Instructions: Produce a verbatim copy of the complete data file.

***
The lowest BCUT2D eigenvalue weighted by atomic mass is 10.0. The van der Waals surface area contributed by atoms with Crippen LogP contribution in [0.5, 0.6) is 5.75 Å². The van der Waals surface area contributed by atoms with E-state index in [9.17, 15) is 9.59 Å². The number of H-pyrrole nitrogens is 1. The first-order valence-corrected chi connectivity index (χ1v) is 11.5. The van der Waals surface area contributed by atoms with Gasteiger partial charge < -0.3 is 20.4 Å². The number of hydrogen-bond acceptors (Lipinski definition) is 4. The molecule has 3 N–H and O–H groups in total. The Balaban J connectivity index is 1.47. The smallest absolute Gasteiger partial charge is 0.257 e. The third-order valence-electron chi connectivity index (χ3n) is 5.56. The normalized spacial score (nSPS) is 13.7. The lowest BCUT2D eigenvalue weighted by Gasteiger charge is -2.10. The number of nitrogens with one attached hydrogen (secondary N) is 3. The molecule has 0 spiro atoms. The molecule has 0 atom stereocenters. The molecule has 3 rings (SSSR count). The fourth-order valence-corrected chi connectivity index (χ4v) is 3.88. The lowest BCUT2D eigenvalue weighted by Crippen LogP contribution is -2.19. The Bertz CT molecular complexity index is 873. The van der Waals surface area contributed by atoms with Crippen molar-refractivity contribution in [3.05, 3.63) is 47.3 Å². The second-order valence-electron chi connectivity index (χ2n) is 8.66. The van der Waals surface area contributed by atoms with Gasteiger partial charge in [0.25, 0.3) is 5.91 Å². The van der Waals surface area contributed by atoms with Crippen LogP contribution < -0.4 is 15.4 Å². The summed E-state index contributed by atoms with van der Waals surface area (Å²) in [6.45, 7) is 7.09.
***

The lowest BCUT2D eigenvalue weighted by atomic mass is 10.0. The van der Waals surface area contributed by atoms with Crippen LogP contribution in [0.5, 0.6) is 5.75 Å². The van der Waals surface area contributed by atoms with E-state index in [9.17, 15) is 9.59 Å². The number of H-pyrrole nitrogens is 1. The first-order valence-corrected chi connectivity index (χ1v) is 11.5. The van der Waals surface area contributed by atoms with Gasteiger partial charge < -0.3 is 20.4 Å². The number of hydrogen-bond acceptors (Lipinski definition) is 4. The molecule has 3 N–H and O–H groups in total. The Balaban J connectivity index is 1.47. The smallest absolute Gasteiger partial charge is 0.257 e. The third-order valence-electron chi connectivity index (χ3n) is 5.56. The normalized spacial score (nSPS) is 13.7. The lowest BCUT2D eigenvalue weighted by Gasteiger charge is -2.10. The number of nitrogens with one attached hydrogen (secondary N) is 3. The molecule has 0 spiro atoms. The molecule has 0 atom stereocenters. The molecule has 3 rings (SSSR count). The fourth-order valence-corrected chi connectivity index (χ4v) is 3.88. The lowest BCUT2D eigenvalue weighted by Crippen LogP contribution is -2.19. The Bertz CT molecular complexity index is 873. The van der Waals surface area contributed by atoms with Crippen molar-refractivity contribution in [3.05, 3.63) is 47.3 Å². The second-order valence-electron chi connectivity index (χ2n) is 8.66. The van der Waals surface area contributed by atoms with Gasteiger partial charge in [0.25, 0.3) is 5.91 Å². The van der Waals surface area contributed by atoms with Crippen LogP contribution < -0.4 is 15.4 Å². The summed E-state index contributed by atoms with van der Waals surface area (Å²) in [6.45, 7) is 7.09.